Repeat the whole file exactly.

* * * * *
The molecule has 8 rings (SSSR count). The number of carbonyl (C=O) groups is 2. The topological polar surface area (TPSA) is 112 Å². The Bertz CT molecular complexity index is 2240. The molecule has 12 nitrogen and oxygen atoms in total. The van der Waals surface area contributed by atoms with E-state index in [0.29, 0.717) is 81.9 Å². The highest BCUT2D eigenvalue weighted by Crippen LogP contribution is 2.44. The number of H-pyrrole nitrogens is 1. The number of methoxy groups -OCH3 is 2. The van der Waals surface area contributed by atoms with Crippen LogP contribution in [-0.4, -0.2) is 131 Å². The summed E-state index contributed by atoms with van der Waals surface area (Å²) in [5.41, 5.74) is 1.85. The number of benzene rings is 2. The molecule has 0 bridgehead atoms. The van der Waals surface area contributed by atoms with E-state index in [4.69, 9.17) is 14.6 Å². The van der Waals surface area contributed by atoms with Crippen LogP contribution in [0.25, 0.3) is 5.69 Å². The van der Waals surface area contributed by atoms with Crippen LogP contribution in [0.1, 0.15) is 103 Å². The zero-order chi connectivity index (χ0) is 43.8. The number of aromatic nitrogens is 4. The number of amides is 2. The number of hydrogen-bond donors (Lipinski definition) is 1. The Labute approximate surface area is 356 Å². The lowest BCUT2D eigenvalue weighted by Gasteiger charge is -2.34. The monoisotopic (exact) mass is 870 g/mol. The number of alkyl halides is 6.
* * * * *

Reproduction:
The molecule has 8 rings (SSSR count). The number of carbonyl (C=O) groups is 2. The topological polar surface area (TPSA) is 112 Å². The Bertz CT molecular complexity index is 2240. The molecule has 12 nitrogen and oxygen atoms in total. The van der Waals surface area contributed by atoms with E-state index in [0.29, 0.717) is 81.9 Å². The highest BCUT2D eigenvalue weighted by Crippen LogP contribution is 2.44. The number of H-pyrrole nitrogens is 1. The number of methoxy groups -OCH3 is 2. The van der Waals surface area contributed by atoms with Crippen LogP contribution in [-0.4, -0.2) is 131 Å². The summed E-state index contributed by atoms with van der Waals surface area (Å²) in [5.41, 5.74) is 1.85. The number of benzene rings is 2. The molecule has 0 bridgehead atoms. The van der Waals surface area contributed by atoms with E-state index in [4.69, 9.17) is 14.6 Å². The van der Waals surface area contributed by atoms with Crippen LogP contribution in [0.25, 0.3) is 5.69 Å². The van der Waals surface area contributed by atoms with Crippen LogP contribution in [0.1, 0.15) is 103 Å². The zero-order chi connectivity index (χ0) is 43.8. The number of aromatic nitrogens is 4. The number of amides is 2. The number of hydrogen-bond donors (Lipinski definition) is 1. The Labute approximate surface area is 356 Å². The lowest BCUT2D eigenvalue weighted by Gasteiger charge is -2.34. The monoisotopic (exact) mass is 870 g/mol. The number of alkyl halides is 6.